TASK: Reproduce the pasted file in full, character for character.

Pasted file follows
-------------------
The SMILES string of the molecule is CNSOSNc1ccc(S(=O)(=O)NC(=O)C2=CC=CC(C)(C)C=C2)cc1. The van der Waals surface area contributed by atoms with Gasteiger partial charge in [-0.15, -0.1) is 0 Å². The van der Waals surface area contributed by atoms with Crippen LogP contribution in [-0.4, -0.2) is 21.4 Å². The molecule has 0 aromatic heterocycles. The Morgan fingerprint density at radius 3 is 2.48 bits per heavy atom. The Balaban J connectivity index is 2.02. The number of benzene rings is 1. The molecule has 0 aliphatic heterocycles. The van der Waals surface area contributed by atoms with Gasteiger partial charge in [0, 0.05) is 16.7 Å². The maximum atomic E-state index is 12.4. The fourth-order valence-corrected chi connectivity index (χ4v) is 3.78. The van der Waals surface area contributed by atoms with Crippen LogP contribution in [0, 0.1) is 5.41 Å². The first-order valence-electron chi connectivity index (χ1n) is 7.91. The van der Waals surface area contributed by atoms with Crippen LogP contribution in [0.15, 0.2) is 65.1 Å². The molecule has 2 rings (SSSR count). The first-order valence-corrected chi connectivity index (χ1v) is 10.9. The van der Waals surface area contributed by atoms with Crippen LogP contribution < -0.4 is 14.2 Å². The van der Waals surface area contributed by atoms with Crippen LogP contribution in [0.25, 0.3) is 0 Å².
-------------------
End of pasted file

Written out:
The SMILES string of the molecule is CNSOSNc1ccc(S(=O)(=O)NC(=O)C2=CC=CC(C)(C)C=C2)cc1. The van der Waals surface area contributed by atoms with Gasteiger partial charge in [-0.15, -0.1) is 0 Å². The van der Waals surface area contributed by atoms with Crippen LogP contribution in [-0.4, -0.2) is 21.4 Å². The molecule has 0 aromatic heterocycles. The Morgan fingerprint density at radius 3 is 2.48 bits per heavy atom. The Balaban J connectivity index is 2.02. The number of benzene rings is 1. The molecule has 0 aliphatic heterocycles. The van der Waals surface area contributed by atoms with Gasteiger partial charge in [0, 0.05) is 16.7 Å². The maximum atomic E-state index is 12.4. The fourth-order valence-corrected chi connectivity index (χ4v) is 3.78. The van der Waals surface area contributed by atoms with Crippen LogP contribution in [0, 0.1) is 5.41 Å². The first-order valence-electron chi connectivity index (χ1n) is 7.91. The van der Waals surface area contributed by atoms with Crippen LogP contribution in [0.15, 0.2) is 65.1 Å². The molecule has 2 rings (SSSR count). The first-order valence-corrected chi connectivity index (χ1v) is 10.9. The van der Waals surface area contributed by atoms with Crippen LogP contribution < -0.4 is 14.2 Å². The van der Waals surface area contributed by atoms with Crippen LogP contribution in [0.25, 0.3) is 0 Å².